I spent my pregnant months scouring the Internet for as much information about newborns and motherhood as I could. I read, and read, and read. By my ninth month, I felt pretty confident that I knew what to expect in terms of labor, taking care of a newborn, and being a new mother. As it turns out, I had no idea. All of the blogs, pregnancy websites and forum posts couldn’t prepare me for what was about to happen.
Motherhood is Scary
At least for me. It is really, really scary. I had minimal experience with babies, and had changed a handful of diapers in my thirty-four years. I had no idea how to swaddle a baby, how to pick them up, how to change a diaper. I was clueless.
You Become a Pro Very Quickly
The cluelessness disappears pretty quickly. It has to. Once you give birth, you are responsible for the survival of a helpless, fragile, tiny person. That is some serious business. You quickly learn to change diapers one handed, in the dark. You can masterfully swaddle your baby, turning him into a baby burrito. You can tote them around one handed while you unload the dishwasher and mop the floor. You become super mommy in no time at all.
Things That Used to Be Gross Aren’t So Gross Any Longer
Pee. Poop. Boogers. Throw up. You name it. These once disgusting bodily functions are not so gross anymore. When our son was born, his first pee and poo happened all over my husband. He didn’t flinch. Very recently, I went to kiss the little man’s foot, and maybe nibble on his little toes. I looked down, and his little foot was covered in poo. I didn’t bat an eye (granted the foot never made it into my mouth).
You Can Survive on No Sleep and Halloween Candy
I have always been a sleeper. I needed my eight hours of sleep, or I couldn’t function. Those days are long gone. Some nights, when our little guy is cluster feeding, we are lucky to get four hours of sleep. And its okay. We survive. Some days he insists on being held. All day. And the moment I reach for a bite of food, he has a meltdown. Its okay. I survive. On Skittles.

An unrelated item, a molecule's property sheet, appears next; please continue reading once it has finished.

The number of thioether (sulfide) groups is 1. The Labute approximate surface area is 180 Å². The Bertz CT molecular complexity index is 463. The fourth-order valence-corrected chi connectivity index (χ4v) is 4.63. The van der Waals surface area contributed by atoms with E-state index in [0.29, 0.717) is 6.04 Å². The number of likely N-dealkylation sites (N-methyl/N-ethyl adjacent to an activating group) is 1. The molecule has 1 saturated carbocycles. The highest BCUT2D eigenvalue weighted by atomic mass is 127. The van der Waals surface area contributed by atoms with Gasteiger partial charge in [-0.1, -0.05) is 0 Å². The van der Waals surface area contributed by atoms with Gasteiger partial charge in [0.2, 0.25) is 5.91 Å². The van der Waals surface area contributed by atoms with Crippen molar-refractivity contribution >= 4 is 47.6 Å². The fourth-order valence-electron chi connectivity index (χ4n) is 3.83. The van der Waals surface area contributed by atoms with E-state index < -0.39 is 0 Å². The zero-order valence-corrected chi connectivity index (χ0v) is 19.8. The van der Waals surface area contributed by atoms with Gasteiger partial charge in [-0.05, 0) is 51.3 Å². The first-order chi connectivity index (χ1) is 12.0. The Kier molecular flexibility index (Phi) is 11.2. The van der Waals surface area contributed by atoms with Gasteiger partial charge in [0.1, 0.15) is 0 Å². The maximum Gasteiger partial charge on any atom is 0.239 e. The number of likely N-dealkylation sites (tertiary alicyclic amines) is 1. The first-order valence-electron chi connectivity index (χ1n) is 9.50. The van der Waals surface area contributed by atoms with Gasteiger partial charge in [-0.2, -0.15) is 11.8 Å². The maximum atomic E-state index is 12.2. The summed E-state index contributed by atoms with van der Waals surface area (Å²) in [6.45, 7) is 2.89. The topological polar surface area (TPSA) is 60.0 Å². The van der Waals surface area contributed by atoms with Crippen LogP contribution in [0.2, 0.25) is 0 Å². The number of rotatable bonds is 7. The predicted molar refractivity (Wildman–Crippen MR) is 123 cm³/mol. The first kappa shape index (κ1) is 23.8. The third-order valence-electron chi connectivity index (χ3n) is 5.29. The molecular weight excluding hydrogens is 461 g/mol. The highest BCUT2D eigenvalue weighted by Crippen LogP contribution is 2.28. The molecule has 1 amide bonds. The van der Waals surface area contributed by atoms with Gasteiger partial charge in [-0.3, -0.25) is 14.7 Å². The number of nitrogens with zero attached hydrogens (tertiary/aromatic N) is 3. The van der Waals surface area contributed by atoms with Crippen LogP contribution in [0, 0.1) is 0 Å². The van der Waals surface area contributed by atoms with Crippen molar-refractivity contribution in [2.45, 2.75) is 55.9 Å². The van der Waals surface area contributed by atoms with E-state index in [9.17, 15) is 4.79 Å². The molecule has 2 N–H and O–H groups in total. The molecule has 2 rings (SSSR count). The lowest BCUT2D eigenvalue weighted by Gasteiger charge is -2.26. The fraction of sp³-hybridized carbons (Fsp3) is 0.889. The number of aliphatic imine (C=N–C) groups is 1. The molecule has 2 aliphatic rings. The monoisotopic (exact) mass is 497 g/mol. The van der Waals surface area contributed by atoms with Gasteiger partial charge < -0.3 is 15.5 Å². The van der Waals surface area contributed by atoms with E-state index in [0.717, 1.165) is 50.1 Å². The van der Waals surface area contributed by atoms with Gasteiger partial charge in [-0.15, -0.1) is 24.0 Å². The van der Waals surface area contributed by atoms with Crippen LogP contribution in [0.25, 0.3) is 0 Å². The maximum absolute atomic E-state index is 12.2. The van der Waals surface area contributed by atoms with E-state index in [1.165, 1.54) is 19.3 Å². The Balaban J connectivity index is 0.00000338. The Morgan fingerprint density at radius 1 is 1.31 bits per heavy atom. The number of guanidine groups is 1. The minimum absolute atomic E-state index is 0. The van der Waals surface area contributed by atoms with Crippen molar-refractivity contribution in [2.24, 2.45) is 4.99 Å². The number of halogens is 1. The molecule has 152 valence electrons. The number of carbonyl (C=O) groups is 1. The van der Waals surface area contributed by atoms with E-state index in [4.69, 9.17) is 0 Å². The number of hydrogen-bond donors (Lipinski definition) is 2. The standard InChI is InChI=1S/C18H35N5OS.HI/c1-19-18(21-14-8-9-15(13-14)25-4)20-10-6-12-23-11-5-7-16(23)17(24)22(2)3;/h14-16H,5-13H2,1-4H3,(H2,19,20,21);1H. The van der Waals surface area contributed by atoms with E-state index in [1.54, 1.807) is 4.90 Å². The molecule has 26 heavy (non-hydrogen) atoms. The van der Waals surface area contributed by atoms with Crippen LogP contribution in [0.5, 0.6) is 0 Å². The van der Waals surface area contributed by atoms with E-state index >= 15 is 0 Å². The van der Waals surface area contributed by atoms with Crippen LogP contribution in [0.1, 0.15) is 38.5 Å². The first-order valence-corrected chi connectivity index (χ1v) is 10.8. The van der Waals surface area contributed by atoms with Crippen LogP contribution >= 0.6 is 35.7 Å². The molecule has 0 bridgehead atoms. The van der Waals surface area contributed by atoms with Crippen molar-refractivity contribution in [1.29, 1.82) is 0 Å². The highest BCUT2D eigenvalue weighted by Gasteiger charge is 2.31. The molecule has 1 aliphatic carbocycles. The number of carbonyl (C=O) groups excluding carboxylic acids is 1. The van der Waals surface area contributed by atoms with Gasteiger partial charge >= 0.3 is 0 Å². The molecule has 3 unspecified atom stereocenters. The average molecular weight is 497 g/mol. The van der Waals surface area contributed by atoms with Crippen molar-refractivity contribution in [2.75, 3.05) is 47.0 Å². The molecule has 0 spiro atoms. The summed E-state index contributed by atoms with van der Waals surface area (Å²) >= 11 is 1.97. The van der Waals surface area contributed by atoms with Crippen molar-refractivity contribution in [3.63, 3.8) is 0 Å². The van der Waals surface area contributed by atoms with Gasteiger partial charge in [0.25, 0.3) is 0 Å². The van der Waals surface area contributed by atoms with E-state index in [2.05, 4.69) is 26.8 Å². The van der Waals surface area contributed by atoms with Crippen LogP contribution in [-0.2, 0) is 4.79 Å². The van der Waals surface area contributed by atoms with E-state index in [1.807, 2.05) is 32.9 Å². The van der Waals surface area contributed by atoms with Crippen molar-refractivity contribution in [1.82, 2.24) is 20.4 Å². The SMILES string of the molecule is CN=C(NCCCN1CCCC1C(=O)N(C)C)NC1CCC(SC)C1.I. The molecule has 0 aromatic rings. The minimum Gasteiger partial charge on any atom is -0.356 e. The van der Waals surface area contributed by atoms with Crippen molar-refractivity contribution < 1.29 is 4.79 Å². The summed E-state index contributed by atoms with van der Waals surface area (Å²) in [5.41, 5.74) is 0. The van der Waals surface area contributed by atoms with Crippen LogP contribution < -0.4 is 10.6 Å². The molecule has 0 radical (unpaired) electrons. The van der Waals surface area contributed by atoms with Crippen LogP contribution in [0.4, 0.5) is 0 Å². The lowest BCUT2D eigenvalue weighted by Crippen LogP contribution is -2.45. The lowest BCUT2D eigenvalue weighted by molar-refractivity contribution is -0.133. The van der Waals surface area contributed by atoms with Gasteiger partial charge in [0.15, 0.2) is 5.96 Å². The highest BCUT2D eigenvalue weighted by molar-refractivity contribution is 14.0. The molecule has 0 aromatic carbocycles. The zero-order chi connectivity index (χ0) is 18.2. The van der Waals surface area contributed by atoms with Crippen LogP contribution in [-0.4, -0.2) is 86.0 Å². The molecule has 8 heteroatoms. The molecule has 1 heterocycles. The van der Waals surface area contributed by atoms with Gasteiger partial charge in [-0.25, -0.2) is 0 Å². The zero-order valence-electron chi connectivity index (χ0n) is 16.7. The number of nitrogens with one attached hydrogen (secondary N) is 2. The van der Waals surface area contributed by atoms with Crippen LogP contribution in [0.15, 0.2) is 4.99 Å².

For the better. Seeing my husband with our son has made me love him even more. He is an amazing dad, and does all that he can to take care of the little one. And we are now a stronger team than ever before, working to keep our little man healthy and happy, and maintain our home and some sense of sanity and order. There is nothing more special than sharing this incredibly deep love for our son.
Breastfeeding is Hard
Now, I had read articles about this. I was worried. Unsure that I could do it. It has been difficult from the very beginning. If the baby can’t latch, if he isn’t getting enough sustenance, if he isn’t gaining weight, if he has a tummy ache…you feel like a terrible mom. You feel like a failure. When you exclusively breastfeed, you are limited to what you can eat, what you can drink, and the medicine you can take. You are even limited to where you can go and when. Especially when a baby may eat every hour, on the hour. Six weeks in, I am proud of myself for sticking it out. And I am proud of my son for learning to eat like a little champ. And I am proud of my husband for his patience. It has been an emotional journey.
Every day I recognize how blessed I really am. I never understood how much love one feels toward their baby. Its overwhelming sometimes. So much so that I become emotional. Brooks is the greatest gift, and we are so grateful.